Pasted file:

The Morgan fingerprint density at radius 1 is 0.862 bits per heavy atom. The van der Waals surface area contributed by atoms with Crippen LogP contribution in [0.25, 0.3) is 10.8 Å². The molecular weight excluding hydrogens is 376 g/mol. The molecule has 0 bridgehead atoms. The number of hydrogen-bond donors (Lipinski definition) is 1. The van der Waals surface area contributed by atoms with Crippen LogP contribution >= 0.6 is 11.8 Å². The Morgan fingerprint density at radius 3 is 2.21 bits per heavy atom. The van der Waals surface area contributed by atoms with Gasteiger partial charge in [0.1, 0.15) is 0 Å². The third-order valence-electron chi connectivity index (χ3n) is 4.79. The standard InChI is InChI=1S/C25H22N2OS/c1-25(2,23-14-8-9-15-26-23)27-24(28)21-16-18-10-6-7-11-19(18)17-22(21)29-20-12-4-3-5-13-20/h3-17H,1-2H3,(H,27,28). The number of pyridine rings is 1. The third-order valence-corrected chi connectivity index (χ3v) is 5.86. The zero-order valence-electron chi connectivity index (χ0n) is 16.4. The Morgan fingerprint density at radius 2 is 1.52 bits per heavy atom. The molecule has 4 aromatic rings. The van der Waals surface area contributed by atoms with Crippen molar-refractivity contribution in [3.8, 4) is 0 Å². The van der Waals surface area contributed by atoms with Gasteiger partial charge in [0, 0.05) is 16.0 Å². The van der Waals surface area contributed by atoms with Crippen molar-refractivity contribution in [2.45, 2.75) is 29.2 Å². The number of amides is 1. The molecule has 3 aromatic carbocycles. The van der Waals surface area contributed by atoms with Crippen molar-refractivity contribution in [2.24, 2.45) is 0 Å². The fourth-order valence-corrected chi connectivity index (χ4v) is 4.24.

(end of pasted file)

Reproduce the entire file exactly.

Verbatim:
The Morgan fingerprint density at radius 1 is 0.862 bits per heavy atom. The van der Waals surface area contributed by atoms with Crippen LogP contribution in [0.25, 0.3) is 10.8 Å². The molecular weight excluding hydrogens is 376 g/mol. The molecule has 0 bridgehead atoms. The number of hydrogen-bond donors (Lipinski definition) is 1. The van der Waals surface area contributed by atoms with Crippen LogP contribution >= 0.6 is 11.8 Å². The Morgan fingerprint density at radius 3 is 2.21 bits per heavy atom. The van der Waals surface area contributed by atoms with Gasteiger partial charge in [0.1, 0.15) is 0 Å². The third-order valence-electron chi connectivity index (χ3n) is 4.79. The standard InChI is InChI=1S/C25H22N2OS/c1-25(2,23-14-8-9-15-26-23)27-24(28)21-16-18-10-6-7-11-19(18)17-22(21)29-20-12-4-3-5-13-20/h3-17H,1-2H3,(H,27,28). The number of pyridine rings is 1. The third-order valence-corrected chi connectivity index (χ3v) is 5.86. The zero-order valence-electron chi connectivity index (χ0n) is 16.4. The Morgan fingerprint density at radius 2 is 1.52 bits per heavy atom. The molecule has 4 aromatic rings. The van der Waals surface area contributed by atoms with Crippen molar-refractivity contribution in [3.8, 4) is 0 Å². The van der Waals surface area contributed by atoms with Gasteiger partial charge in [0, 0.05) is 16.0 Å². The van der Waals surface area contributed by atoms with Crippen molar-refractivity contribution in [2.45, 2.75) is 29.2 Å². The number of amides is 1. The molecule has 3 aromatic carbocycles. The van der Waals surface area contributed by atoms with Crippen molar-refractivity contribution in [2.24, 2.45) is 0 Å². The fourth-order valence-corrected chi connectivity index (χ4v) is 4.24.